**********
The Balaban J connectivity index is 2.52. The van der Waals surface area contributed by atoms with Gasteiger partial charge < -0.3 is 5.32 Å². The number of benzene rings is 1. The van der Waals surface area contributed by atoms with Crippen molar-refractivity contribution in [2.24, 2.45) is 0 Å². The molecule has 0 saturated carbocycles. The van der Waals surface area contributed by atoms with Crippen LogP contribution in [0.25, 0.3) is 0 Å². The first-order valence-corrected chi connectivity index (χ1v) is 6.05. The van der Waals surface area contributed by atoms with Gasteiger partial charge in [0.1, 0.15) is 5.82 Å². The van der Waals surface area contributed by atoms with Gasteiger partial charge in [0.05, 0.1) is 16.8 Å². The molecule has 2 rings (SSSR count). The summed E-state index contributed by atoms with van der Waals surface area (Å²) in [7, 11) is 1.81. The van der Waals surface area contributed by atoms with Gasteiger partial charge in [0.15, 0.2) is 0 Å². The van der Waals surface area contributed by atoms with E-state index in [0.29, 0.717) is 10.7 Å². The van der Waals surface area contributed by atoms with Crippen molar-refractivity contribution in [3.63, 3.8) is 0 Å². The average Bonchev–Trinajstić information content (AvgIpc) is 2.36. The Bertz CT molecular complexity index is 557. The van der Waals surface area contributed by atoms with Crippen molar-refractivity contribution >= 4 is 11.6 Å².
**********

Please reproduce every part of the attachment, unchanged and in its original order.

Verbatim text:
The Balaban J connectivity index is 2.52. The van der Waals surface area contributed by atoms with Gasteiger partial charge < -0.3 is 5.32 Å². The number of benzene rings is 1. The van der Waals surface area contributed by atoms with Crippen molar-refractivity contribution in [2.24, 2.45) is 0 Å². The molecule has 0 saturated carbocycles. The van der Waals surface area contributed by atoms with Crippen LogP contribution in [0.25, 0.3) is 0 Å². The first-order valence-corrected chi connectivity index (χ1v) is 6.05. The van der Waals surface area contributed by atoms with Gasteiger partial charge in [0.1, 0.15) is 5.82 Å². The van der Waals surface area contributed by atoms with Gasteiger partial charge in [0.05, 0.1) is 16.8 Å². The molecule has 2 rings (SSSR count). The summed E-state index contributed by atoms with van der Waals surface area (Å²) in [7, 11) is 1.81. The van der Waals surface area contributed by atoms with Gasteiger partial charge in [0.15, 0.2) is 0 Å². The van der Waals surface area contributed by atoms with E-state index in [0.29, 0.717) is 10.7 Å². The van der Waals surface area contributed by atoms with Crippen molar-refractivity contribution in [3.63, 3.8) is 0 Å². The average Bonchev–Trinajstić information content (AvgIpc) is 2.36. The Bertz CT molecular complexity index is 557. The van der Waals surface area contributed by atoms with Crippen molar-refractivity contribution >= 4 is 11.6 Å².